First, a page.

Lewis Black: Discussing the Oscars Controversy Has Gotten Ridiculous

Stand-up Comic
Lewis Black, the voice of Anger in Disney's "Inside Out", says tongue-in-cheek that it was the only film featuring characters of color nominated at the 2016 Oscars. During his interview, Black discusses his least favorite film of the year and why "Straight Outta Compton" should have been nominated. He says he has experienced the injustice of Hollywood firsthand and that a number of identity groups are frequently treated unfairly by the film industry.
  • Transcript

TRANSCRIPT

Lewis Black: When it comes to the Oscars and the controversy, the best line I heard was Larry Wilmore in The Nightly Show, which I don't know if it was on the show or it was just a tweet or on their Facebook page or on Instagram, but they said that Inside Out was the only film, was the film nominated where they actually had people of color. It's a rough one. I just posted that I thought Mad Max movie was horrific. I just thought it was a — I mean if it empowered women on some level, God bless whoever the hell got empowered by that movie, but I thought that was inexorable. So I posted, you know, because that was getting nominated for stuff and I posted that if you're going to nominate something like that then you might as well — I would have nominated Straight Outta Compton instead. And I got this you liberal — you get a backlash of these people telling me that I'm just doing this politically. And then I've got to write, "No schmuck, I liked this movie more than the other movie. It has nothing to do with politics." I'm not going to spend the time explaining why I think that movie is more interesting to me than Mad Max.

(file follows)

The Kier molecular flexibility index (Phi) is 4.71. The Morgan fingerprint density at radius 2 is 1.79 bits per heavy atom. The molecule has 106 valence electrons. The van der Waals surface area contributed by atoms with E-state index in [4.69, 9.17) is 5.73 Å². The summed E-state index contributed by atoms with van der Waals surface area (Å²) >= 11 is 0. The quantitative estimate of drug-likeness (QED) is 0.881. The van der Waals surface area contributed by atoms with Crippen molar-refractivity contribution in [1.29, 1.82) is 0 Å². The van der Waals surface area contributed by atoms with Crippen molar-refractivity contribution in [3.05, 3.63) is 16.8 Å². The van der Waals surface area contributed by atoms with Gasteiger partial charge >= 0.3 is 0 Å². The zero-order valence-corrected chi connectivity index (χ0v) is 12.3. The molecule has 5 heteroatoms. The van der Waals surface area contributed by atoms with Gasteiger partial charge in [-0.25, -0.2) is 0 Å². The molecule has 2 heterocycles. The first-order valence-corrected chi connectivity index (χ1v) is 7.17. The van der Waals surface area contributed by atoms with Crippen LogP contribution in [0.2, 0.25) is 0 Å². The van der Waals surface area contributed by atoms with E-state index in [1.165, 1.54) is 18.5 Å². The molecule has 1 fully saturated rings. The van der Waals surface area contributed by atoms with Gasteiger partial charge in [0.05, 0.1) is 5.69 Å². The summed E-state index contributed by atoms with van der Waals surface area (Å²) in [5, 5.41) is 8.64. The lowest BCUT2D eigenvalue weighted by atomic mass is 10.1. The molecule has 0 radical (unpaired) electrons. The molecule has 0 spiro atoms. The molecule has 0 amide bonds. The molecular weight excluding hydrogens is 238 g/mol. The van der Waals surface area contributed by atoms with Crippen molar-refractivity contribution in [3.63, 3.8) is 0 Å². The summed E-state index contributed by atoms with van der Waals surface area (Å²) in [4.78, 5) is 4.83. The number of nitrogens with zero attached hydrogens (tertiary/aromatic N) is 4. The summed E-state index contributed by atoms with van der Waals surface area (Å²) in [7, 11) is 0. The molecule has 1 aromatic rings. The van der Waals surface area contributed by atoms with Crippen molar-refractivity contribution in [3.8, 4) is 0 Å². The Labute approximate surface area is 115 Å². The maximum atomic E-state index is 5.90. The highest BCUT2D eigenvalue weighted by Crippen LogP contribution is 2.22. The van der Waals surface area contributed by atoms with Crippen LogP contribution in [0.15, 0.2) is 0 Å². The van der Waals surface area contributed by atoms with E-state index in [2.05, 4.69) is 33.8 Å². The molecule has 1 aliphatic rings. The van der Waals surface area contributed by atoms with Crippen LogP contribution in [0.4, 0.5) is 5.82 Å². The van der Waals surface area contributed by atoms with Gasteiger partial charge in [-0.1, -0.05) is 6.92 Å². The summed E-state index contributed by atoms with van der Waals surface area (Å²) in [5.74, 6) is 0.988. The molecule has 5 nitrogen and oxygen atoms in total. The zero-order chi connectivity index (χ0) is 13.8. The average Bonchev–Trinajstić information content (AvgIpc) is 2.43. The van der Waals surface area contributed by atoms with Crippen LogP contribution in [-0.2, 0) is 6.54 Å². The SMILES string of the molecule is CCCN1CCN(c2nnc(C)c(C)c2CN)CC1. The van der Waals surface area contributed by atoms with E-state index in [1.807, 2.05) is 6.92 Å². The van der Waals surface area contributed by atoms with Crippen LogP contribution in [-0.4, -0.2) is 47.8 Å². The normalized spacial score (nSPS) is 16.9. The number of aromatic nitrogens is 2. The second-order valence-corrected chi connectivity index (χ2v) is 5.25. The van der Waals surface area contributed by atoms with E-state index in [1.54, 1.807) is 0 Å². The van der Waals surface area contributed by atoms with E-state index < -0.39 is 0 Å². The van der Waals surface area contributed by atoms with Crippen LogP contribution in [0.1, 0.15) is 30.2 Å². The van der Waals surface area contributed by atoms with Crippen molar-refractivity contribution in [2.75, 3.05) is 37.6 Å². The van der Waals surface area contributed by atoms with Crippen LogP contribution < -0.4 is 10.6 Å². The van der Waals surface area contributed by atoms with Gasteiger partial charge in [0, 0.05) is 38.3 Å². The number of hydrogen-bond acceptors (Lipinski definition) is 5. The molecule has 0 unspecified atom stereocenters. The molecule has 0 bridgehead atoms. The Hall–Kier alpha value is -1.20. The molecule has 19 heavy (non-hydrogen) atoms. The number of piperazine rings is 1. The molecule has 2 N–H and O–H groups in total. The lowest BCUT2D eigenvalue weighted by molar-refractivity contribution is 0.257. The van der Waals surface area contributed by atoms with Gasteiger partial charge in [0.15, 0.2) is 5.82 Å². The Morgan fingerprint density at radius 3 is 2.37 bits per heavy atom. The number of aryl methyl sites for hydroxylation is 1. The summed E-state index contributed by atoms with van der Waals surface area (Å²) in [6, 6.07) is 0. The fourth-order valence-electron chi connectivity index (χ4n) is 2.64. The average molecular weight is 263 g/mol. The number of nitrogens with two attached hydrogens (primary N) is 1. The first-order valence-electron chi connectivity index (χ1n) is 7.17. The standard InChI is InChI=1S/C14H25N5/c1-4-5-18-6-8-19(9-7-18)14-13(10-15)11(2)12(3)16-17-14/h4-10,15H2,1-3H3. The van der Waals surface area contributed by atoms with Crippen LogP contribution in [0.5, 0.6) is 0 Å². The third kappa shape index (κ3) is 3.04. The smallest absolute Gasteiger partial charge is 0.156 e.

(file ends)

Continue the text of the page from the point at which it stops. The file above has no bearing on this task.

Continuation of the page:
Interestingly enough — I mean there are people probably — they did nominate 10 films; that didn't help. Apparently a big chunk of the voters or 70 percent, you know, there's a big chunk already who are not diversified; 70 percent are white. And the other thing is, is that women are getting screwed all the time in terms of it. And then you could go ageist too. Age-wise. So, it's not just minority. And I'm not saying — and by doing that I'm not — and then you have to sit here — I now have to explain what I mean — that is not denigrating the fact that blacks don't have a right to ask of their seat at the table, but women have a right to ask. That's all I'm saying. And films aren't perfect. It's Hollywood. And if we're going to talk about that I mean I've been bent over and fucked by them a million times. But I'm still going to go if things had worked out the way they were, I would have shown up at the Oscars. Did I feel like I was crossing a picket line? In part. But part of me didn't because Chris Rock was going to be there and I've known Chris for a long time. I wouldn't say we're close friends, but we've certainly worked together on occasions and talked and one of my good friends, Jeff Stilson, works with him and writes for him and I think that there couldn't be anyone better onstage to kind of go after what's happening that night than him. I mean you couldn't have picked anyone better. And they were lucky because I think they picked him before this occurred, so I think it was good. I think he will be enlightening. I look forward to it. I look forward to seeing him, except I'm working that night, so I can't be at the Oscars. I'm working.